Pier added that Alioto, while she does oppose the death penalty, would have voted in favor of President Clinton’s crime bill, which included a significant expansion of the federal death penalty.
Alioto has responded with a television spot of her own, which quotes Marc Klaas saying, “Frank Riggs should stop exploiting my daughter Polly’s death to fulfill his own political ambitions.”
In an interview, LeFever defended his ad, stressing that Fazio, while a member of the state Assembly in 1977, voted against California’s current death penalty law.
“Had Vic Fazio had his way, Richard Allen Davis would not be facing the death penalty today,” he said.
LeFever denied that the ad was “exploitive” and said it was necessary to refer to a specific case in order to get his point across. “The death penalty is not a theoretical debate we have at college or at a Washington, D.C., cocktail party,” he said. “It’s about real people.”
Riggs spokesman Beau Phillips disputed the notion that the death penalty is not a federal issue, citing the cases of the accused Unabomber and the defendants in the Oklahoma City bombing case.
Phillips added that Riggs has “great sympathy for the Klaas family” but that Klaas himself has little claim to political purity.
“Mr. Klaas himself injected his family and, by extension, his daughter’s case into partisan politics when he spoke a few weeks ago at the Democratic National Convention.”
The Polly Klaas Foundation, which is no longer affiliated with Marc Klaas, also issued a statement blasting the political use of one of California’s most notorious crimes: “We are deeply offended by the willingness of individuals who would like to be our leaders to exploit such a deep and personal tragedy in an attempt to adopt a political posture.
“We call on all candidates on all levels to refrain from taking advantage of the kidnapping and murder of a 12-year-old girl for political purposes. This behavior is beneath the level of concern and professionalism that we expect from our political leaders.”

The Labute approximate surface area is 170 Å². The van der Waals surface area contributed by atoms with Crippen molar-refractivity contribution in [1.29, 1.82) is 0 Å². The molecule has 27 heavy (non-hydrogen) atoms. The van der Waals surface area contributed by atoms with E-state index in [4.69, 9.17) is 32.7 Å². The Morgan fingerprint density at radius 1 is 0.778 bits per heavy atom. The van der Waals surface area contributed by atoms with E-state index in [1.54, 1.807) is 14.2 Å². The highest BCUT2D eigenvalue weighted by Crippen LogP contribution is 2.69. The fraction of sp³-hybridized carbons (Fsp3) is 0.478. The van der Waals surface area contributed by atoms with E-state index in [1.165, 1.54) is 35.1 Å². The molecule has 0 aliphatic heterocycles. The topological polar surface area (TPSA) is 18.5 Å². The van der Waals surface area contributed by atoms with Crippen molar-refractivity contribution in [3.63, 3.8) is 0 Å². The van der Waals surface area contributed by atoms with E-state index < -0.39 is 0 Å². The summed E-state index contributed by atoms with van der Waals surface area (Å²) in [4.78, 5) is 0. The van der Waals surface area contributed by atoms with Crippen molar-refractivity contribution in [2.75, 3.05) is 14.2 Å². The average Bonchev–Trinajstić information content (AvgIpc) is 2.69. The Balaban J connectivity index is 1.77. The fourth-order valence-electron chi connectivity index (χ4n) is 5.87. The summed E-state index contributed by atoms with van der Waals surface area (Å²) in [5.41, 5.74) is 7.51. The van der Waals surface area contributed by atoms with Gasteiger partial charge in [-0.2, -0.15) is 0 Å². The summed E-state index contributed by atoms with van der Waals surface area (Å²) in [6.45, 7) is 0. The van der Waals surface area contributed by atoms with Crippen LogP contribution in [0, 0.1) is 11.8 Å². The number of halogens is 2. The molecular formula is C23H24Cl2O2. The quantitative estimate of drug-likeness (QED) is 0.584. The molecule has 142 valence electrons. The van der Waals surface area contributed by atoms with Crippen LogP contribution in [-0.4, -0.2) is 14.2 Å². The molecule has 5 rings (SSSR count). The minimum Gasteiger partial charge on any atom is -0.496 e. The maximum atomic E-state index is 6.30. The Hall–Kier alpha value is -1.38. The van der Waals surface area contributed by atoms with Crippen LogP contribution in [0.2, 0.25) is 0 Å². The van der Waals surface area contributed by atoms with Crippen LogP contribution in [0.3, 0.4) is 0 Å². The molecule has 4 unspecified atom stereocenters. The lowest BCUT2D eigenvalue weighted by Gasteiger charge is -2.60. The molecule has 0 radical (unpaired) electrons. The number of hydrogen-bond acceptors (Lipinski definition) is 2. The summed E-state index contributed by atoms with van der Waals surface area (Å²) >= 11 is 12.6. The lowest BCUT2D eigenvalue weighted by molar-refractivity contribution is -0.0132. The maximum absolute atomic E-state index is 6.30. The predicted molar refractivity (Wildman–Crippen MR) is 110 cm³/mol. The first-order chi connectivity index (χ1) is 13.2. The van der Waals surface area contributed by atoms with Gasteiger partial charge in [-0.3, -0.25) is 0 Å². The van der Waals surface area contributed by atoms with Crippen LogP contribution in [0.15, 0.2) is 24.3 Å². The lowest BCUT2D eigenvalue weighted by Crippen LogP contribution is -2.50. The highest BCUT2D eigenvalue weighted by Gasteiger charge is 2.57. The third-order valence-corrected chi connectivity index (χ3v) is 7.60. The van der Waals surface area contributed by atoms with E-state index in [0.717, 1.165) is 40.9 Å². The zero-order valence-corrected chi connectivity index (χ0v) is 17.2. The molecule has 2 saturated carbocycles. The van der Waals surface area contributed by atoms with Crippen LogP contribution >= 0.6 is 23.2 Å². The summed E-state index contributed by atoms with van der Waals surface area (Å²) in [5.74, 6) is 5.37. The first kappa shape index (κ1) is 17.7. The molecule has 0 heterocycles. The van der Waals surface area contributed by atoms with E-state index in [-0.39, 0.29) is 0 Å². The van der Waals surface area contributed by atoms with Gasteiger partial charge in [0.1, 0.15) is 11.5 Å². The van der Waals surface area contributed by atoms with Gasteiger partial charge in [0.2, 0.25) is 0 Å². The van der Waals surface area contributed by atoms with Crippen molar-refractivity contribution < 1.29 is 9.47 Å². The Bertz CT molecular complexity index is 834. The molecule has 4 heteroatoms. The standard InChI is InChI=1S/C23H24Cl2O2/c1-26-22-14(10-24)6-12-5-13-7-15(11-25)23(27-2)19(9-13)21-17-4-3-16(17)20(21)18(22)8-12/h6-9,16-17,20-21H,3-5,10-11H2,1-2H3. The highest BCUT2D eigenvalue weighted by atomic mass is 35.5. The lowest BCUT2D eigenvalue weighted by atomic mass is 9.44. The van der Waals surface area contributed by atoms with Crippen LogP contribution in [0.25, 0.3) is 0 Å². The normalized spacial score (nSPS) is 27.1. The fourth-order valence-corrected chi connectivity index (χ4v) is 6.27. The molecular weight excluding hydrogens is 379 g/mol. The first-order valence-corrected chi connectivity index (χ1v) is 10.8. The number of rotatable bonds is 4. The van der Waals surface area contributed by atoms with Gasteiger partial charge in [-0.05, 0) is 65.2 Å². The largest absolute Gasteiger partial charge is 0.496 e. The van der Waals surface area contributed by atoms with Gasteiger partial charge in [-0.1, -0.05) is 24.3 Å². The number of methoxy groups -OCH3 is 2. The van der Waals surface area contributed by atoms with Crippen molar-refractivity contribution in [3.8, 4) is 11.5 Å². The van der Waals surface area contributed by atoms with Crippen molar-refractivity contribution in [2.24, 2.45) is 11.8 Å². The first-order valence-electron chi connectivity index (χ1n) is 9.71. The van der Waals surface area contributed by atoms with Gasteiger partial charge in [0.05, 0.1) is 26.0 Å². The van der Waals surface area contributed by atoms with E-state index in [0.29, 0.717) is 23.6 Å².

The three Republicans are apparently not the first California political candidates to attempt to exploit Klaas’s death in a campaign.
Back in 1994, Democrat Tom Umberg, who was challenging state Attorney General Dan Lungren (R), cited the case in criticizing Lungren for his failure to provide funds for a computerized criminal-tracking system.
Marc Klaas gave his go-ahead to the Umberg campaign to use the case, but recently told the San Francisco Chronicle that he regretted the decision.
“We learned our lesson,” he told the paper. “We need to be very protective of our child and the way she is going to be used. We certainly want Polly to have a strong legacy, but we don’t want that legacy to be based on getting Frank Riggs or anyone else elected to Congress.”
MEMO: Roll Call is an independent, non-partisan newspaper that covers Congress.
We've had enough of angry Democrats in Philadelphia today. So I thought I'd close with a viewtiful, tranquil photo by Marianne Love/Slight Detour of a sailboard on Lake Pend Oreille, ...
In the 18 months after Seattle raised the minimum wage to $11 an hour, wages went up, but not solely because of the change in the law, a University of ...
Hey everyone, sorry for the delay in postings. To make it up to you, I’ve attached a free side quest of my own design. I wonder how many people can ...
These are times that can challenge even someone gifted at TV remotemanship. That's because some of us live with people who do not want to see certain politicians' faces. And ...
sponsored According to two 2015 surveys, 62 percent of Americans do not have enough savings to handle an unexpected emergency, much less any long-term plans.